[UPDATE, December 7th] Council President Darrell Clarke‘s spokesperson Jane Roh responds: “The 5th District office was not informed about this meeting; otherwise, an attempt would have been made to address residents’ concerns in person. Regardless, the community knows that Council President Clarke considers advocating on their behalf his office’s top priority. When residents expressed their concerns about an advertising campaign at the Cecil B. Moore SEPTA station, Council President Clarke intervened and the issue was addressed. With regard to Temple University’s proposal to build a stadium in North Philadelphia, Council President Clarke is already involved and advocating for the community. He has made it clear that the concerns of the community must be solicited and considered. If that does not happen, neither will the stadium.”
[ORIGINAL] Frustration dominated the conversation at a community meeting held to discuss the proposed Temple football stadium Thursday night.
About a hundred people, both residents of the community and Temple students, gathered at the Church of the Advocate to talk about the stadium. As I have written before, members of the community surrounding the university are less than thrilled about the prospect of a 35,000-seat stadium smack-dab in the middle of their neighborhood. Preliminary plans have called for the demolition of a recreation center and park that sits on the site, and there has been no word where football fans will park – leaving neighbors fearing that their homes will be bought out by the university.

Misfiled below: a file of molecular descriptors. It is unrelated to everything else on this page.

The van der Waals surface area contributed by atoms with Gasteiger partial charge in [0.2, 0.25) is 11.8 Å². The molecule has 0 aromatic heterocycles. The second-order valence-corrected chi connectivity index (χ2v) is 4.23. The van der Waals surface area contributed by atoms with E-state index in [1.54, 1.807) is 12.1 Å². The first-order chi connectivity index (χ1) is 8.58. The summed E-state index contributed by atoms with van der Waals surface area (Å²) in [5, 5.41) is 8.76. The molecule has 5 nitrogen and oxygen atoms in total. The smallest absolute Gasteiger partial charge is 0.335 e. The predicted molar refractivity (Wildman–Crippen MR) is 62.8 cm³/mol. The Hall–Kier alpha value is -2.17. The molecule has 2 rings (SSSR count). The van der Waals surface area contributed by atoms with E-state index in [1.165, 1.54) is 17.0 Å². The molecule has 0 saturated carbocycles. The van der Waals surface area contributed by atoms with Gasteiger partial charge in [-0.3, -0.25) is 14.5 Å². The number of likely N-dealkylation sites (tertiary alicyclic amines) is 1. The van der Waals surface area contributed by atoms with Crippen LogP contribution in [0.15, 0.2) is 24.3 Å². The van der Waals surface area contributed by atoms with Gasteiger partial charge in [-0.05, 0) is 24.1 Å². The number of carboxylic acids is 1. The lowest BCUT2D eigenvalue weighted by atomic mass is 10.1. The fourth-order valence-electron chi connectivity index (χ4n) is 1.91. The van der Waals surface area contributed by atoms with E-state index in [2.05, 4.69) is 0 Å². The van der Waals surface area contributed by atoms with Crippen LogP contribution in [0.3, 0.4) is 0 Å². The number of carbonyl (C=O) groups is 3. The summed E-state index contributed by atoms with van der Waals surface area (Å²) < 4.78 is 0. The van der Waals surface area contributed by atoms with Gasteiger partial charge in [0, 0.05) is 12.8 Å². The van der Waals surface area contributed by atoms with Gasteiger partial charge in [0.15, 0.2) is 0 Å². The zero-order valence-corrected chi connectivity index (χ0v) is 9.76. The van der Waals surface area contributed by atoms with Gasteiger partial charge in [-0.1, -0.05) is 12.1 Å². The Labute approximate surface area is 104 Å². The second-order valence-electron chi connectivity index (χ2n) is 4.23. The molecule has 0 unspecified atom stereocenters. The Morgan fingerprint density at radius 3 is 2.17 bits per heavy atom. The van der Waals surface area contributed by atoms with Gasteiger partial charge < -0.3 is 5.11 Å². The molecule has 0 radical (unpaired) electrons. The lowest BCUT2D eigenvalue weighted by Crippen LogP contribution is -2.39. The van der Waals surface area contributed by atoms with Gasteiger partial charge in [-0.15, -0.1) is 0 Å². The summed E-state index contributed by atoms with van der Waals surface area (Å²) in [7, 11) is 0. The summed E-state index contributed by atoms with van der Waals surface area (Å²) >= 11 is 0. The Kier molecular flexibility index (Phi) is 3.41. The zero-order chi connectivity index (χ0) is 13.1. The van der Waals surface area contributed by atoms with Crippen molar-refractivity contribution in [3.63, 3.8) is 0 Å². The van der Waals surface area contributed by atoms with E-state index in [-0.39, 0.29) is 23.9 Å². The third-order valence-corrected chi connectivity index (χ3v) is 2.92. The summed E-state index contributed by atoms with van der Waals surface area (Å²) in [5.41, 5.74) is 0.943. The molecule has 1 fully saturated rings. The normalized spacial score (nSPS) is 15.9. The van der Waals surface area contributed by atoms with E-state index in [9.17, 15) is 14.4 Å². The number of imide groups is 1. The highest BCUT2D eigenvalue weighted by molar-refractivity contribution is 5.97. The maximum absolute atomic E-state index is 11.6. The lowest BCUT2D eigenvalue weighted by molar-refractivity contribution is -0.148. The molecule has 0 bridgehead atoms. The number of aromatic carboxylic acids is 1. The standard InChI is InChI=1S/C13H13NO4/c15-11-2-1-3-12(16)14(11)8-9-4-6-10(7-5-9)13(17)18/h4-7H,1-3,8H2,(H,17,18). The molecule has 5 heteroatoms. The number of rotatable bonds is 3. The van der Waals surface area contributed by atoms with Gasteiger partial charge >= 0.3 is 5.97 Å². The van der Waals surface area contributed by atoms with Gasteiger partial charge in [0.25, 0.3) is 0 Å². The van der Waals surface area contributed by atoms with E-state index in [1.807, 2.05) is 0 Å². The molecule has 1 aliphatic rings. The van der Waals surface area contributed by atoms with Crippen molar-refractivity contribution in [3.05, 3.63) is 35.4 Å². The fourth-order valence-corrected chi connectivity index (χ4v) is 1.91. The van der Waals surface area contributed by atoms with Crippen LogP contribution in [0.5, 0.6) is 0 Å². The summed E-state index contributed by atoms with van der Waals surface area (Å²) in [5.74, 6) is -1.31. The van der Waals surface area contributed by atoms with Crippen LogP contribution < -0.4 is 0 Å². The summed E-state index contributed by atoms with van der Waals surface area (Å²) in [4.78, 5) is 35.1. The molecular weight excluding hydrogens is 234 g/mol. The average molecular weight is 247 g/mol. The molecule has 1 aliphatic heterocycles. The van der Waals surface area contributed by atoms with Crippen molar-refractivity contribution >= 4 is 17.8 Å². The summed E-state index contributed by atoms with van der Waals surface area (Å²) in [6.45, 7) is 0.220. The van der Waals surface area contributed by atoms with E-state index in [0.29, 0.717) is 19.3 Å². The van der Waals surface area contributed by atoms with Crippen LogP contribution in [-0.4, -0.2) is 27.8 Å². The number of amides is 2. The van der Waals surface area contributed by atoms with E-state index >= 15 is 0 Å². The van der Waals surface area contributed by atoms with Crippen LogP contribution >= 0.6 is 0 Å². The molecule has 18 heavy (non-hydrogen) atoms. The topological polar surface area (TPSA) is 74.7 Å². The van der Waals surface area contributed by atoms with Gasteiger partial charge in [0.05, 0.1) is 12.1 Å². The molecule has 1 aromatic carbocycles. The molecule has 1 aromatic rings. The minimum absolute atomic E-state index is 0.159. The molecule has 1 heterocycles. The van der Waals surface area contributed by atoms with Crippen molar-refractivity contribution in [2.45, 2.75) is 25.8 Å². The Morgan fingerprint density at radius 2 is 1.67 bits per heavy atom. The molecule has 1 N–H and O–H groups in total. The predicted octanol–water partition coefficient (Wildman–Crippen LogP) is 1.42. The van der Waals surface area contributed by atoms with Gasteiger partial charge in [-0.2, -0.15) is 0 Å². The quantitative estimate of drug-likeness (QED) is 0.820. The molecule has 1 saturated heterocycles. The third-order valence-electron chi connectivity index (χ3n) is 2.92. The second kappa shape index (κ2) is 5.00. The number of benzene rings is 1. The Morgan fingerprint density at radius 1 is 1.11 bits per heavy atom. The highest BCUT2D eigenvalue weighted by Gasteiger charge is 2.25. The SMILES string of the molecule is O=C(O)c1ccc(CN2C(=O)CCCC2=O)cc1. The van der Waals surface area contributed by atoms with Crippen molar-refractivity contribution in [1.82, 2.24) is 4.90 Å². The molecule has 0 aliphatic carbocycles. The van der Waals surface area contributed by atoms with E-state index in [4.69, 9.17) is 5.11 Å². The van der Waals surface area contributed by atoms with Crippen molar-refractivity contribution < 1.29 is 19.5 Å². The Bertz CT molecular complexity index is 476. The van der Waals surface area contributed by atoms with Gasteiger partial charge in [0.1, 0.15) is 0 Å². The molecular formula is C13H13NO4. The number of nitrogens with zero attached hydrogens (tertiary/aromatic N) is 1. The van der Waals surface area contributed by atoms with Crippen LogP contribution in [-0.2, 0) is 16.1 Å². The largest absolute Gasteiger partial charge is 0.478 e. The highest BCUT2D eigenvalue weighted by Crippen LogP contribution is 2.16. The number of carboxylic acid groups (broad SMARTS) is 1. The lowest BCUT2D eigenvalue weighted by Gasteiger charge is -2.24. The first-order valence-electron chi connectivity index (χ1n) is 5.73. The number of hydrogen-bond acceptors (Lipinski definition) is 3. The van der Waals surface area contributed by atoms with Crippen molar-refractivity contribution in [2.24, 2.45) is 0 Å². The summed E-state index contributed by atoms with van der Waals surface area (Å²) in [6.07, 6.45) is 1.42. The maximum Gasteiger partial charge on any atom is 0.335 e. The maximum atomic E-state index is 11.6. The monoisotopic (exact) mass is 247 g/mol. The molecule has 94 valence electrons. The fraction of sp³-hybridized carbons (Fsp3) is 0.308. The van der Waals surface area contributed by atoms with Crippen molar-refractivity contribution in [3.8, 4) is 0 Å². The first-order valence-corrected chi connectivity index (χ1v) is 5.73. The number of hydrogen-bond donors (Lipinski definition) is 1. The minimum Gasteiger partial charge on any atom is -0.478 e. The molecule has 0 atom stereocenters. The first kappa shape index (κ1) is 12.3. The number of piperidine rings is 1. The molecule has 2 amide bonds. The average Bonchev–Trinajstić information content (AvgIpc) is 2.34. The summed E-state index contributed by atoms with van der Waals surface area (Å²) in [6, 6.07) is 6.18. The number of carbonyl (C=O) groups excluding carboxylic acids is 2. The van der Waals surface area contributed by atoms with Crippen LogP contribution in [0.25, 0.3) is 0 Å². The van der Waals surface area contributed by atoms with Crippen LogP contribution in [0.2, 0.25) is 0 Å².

“My grandfather bought my house in the ‘50s. This is my home,” said Glenda Bryant, who is in her third year at Temple. “I remember being a little girl riding down Broad Street seeing Temple and wanting to be a Temple student. Now, I’m not as proud.” Read more »
The Pennsylvania Labor Relations Board has tallied secret ballots cast by adjunct faculty at Temple in an election earlier this fall, and those faculty are now represented by the Temple Association of University Professionals, the union that previously represented only full-time faculty. Many adjuncts had protested in favor of such unionization at rallies on the school’s North Broad Street main campus and at City Hall.
The merger between the TAUP and adjuncts, who teach part-time and are not tenured, will add some 1,400 professors to the faculty union. The final count, according to the PLRB, was 609 votes in favor of the merger and 266 votes not to unionize, with 32 ballots disqualified. All schools except for law, dentistry, medicine and podiatric medicine are affected by the change, which will allow TAUP to represent both full- and part-time faculty in negotiations with the university over pay, benefits and work rules. Read more »